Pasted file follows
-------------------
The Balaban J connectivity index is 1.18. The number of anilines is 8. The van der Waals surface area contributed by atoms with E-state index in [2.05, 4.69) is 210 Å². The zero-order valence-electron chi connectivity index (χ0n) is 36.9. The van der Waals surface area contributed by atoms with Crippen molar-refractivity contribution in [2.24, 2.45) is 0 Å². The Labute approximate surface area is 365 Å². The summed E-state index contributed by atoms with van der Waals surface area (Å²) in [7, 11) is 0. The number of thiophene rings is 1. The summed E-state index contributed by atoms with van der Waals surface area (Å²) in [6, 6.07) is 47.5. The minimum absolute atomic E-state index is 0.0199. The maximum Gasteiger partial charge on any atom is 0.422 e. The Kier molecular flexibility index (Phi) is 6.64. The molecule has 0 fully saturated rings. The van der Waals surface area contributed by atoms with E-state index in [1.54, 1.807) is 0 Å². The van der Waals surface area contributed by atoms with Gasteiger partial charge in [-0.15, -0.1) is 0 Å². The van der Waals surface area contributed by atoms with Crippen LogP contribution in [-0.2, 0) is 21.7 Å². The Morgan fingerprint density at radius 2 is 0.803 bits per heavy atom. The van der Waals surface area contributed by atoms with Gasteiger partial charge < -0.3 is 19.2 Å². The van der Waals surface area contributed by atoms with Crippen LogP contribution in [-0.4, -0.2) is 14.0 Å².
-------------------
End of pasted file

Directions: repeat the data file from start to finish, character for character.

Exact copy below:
The Balaban J connectivity index is 1.18. The number of anilines is 8. The van der Waals surface area contributed by atoms with E-state index in [2.05, 4.69) is 210 Å². The zero-order valence-electron chi connectivity index (χ0n) is 36.9. The van der Waals surface area contributed by atoms with Crippen molar-refractivity contribution in [2.24, 2.45) is 0 Å². The Labute approximate surface area is 365 Å². The summed E-state index contributed by atoms with van der Waals surface area (Å²) in [7, 11) is 0. The number of thiophene rings is 1. The summed E-state index contributed by atoms with van der Waals surface area (Å²) in [6, 6.07) is 47.5. The minimum absolute atomic E-state index is 0.0199. The maximum Gasteiger partial charge on any atom is 0.422 e. The Kier molecular flexibility index (Phi) is 6.64. The molecule has 0 fully saturated rings. The van der Waals surface area contributed by atoms with E-state index in [1.54, 1.807) is 0 Å². The van der Waals surface area contributed by atoms with Gasteiger partial charge in [-0.15, -0.1) is 0 Å². The van der Waals surface area contributed by atoms with Crippen LogP contribution in [-0.2, 0) is 21.7 Å². The Morgan fingerprint density at radius 2 is 0.803 bits per heavy atom. The van der Waals surface area contributed by atoms with Gasteiger partial charge < -0.3 is 19.2 Å². The van der Waals surface area contributed by atoms with Crippen LogP contribution in [-0.4, -0.2) is 14.0 Å².